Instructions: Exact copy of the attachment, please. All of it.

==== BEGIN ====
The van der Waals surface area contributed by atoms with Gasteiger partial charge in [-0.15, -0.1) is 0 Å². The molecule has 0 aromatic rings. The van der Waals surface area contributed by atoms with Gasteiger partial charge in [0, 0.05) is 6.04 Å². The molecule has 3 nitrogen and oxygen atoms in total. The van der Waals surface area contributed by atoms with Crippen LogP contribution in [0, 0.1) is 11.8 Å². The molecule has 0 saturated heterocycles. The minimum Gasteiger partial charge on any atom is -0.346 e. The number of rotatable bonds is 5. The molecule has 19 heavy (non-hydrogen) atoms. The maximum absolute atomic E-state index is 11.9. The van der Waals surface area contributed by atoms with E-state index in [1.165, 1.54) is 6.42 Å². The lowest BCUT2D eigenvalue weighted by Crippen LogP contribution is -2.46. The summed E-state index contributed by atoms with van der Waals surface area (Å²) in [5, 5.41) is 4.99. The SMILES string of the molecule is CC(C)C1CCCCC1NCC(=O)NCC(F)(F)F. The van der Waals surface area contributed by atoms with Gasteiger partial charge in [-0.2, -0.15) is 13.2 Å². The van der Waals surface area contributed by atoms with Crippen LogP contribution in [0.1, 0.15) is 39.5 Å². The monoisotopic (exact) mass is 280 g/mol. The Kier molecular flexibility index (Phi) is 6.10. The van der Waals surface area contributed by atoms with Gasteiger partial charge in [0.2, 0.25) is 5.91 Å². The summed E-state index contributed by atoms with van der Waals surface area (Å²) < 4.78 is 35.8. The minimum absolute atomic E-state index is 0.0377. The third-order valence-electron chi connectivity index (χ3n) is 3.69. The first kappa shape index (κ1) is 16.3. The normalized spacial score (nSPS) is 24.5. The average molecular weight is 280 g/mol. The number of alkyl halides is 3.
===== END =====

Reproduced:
The van der Waals surface area contributed by atoms with Gasteiger partial charge in [-0.15, -0.1) is 0 Å². The molecule has 0 aromatic rings. The van der Waals surface area contributed by atoms with Gasteiger partial charge in [0, 0.05) is 6.04 Å². The molecule has 3 nitrogen and oxygen atoms in total. The van der Waals surface area contributed by atoms with Crippen LogP contribution in [0, 0.1) is 11.8 Å². The molecule has 0 saturated heterocycles. The minimum Gasteiger partial charge on any atom is -0.346 e. The number of rotatable bonds is 5. The molecule has 19 heavy (non-hydrogen) atoms. The maximum absolute atomic E-state index is 11.9. The van der Waals surface area contributed by atoms with E-state index in [1.165, 1.54) is 6.42 Å². The lowest BCUT2D eigenvalue weighted by Crippen LogP contribution is -2.46. The summed E-state index contributed by atoms with van der Waals surface area (Å²) in [5, 5.41) is 4.99. The SMILES string of the molecule is CC(C)C1CCCCC1NCC(=O)NCC(F)(F)F. The van der Waals surface area contributed by atoms with Gasteiger partial charge in [-0.2, -0.15) is 13.2 Å². The van der Waals surface area contributed by atoms with Crippen LogP contribution in [0.1, 0.15) is 39.5 Å². The monoisotopic (exact) mass is 280 g/mol. The Kier molecular flexibility index (Phi) is 6.10. The van der Waals surface area contributed by atoms with Gasteiger partial charge in [0.2, 0.25) is 5.91 Å². The summed E-state index contributed by atoms with van der Waals surface area (Å²) < 4.78 is 35.8. The minimum absolute atomic E-state index is 0.0377. The third-order valence-electron chi connectivity index (χ3n) is 3.69. The first kappa shape index (κ1) is 16.3. The normalized spacial score (nSPS) is 24.5. The average molecular weight is 280 g/mol. The number of alkyl halides is 3.